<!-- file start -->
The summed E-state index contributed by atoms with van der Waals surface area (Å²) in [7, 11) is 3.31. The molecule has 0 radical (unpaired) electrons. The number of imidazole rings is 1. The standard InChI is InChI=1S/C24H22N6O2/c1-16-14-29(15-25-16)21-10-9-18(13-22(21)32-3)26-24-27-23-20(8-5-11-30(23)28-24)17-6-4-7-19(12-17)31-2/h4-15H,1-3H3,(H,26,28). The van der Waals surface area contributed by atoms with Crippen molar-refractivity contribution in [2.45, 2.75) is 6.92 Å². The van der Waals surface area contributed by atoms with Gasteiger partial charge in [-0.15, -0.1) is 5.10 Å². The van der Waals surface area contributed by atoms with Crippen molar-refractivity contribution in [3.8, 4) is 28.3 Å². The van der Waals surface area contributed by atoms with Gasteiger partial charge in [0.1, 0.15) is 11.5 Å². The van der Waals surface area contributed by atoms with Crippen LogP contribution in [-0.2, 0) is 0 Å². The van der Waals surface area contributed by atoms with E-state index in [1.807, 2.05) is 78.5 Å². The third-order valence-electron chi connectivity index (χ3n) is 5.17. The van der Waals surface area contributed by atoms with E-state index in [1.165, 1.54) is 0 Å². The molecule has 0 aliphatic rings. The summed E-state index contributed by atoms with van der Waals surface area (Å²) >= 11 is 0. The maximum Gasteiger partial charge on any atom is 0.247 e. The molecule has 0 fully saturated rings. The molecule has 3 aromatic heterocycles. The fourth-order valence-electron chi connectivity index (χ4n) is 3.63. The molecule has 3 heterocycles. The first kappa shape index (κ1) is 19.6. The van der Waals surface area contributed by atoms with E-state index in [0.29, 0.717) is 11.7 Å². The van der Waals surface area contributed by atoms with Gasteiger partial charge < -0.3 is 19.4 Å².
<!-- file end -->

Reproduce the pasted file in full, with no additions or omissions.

The summed E-state index contributed by atoms with van der Waals surface area (Å²) in [7, 11) is 3.31. The molecule has 0 radical (unpaired) electrons. The number of imidazole rings is 1. The standard InChI is InChI=1S/C24H22N6O2/c1-16-14-29(15-25-16)21-10-9-18(13-22(21)32-3)26-24-27-23-20(8-5-11-30(23)28-24)17-6-4-7-19(12-17)31-2/h4-15H,1-3H3,(H,26,28). The van der Waals surface area contributed by atoms with Crippen molar-refractivity contribution in [2.45, 2.75) is 6.92 Å². The van der Waals surface area contributed by atoms with Gasteiger partial charge in [-0.15, -0.1) is 5.10 Å². The van der Waals surface area contributed by atoms with Crippen molar-refractivity contribution in [3.8, 4) is 28.3 Å². The van der Waals surface area contributed by atoms with Gasteiger partial charge in [0.1, 0.15) is 11.5 Å². The van der Waals surface area contributed by atoms with Crippen LogP contribution in [-0.2, 0) is 0 Å². The van der Waals surface area contributed by atoms with E-state index in [1.807, 2.05) is 78.5 Å². The third-order valence-electron chi connectivity index (χ3n) is 5.17. The van der Waals surface area contributed by atoms with E-state index in [1.165, 1.54) is 0 Å². The molecule has 0 aliphatic rings. The summed E-state index contributed by atoms with van der Waals surface area (Å²) >= 11 is 0. The maximum Gasteiger partial charge on any atom is 0.247 e. The molecule has 0 fully saturated rings. The molecule has 3 aromatic heterocycles. The fourth-order valence-electron chi connectivity index (χ4n) is 3.63. The molecule has 3 heterocycles. The first kappa shape index (κ1) is 19.6. The van der Waals surface area contributed by atoms with E-state index in [0.29, 0.717) is 11.7 Å². The van der Waals surface area contributed by atoms with Gasteiger partial charge < -0.3 is 19.4 Å².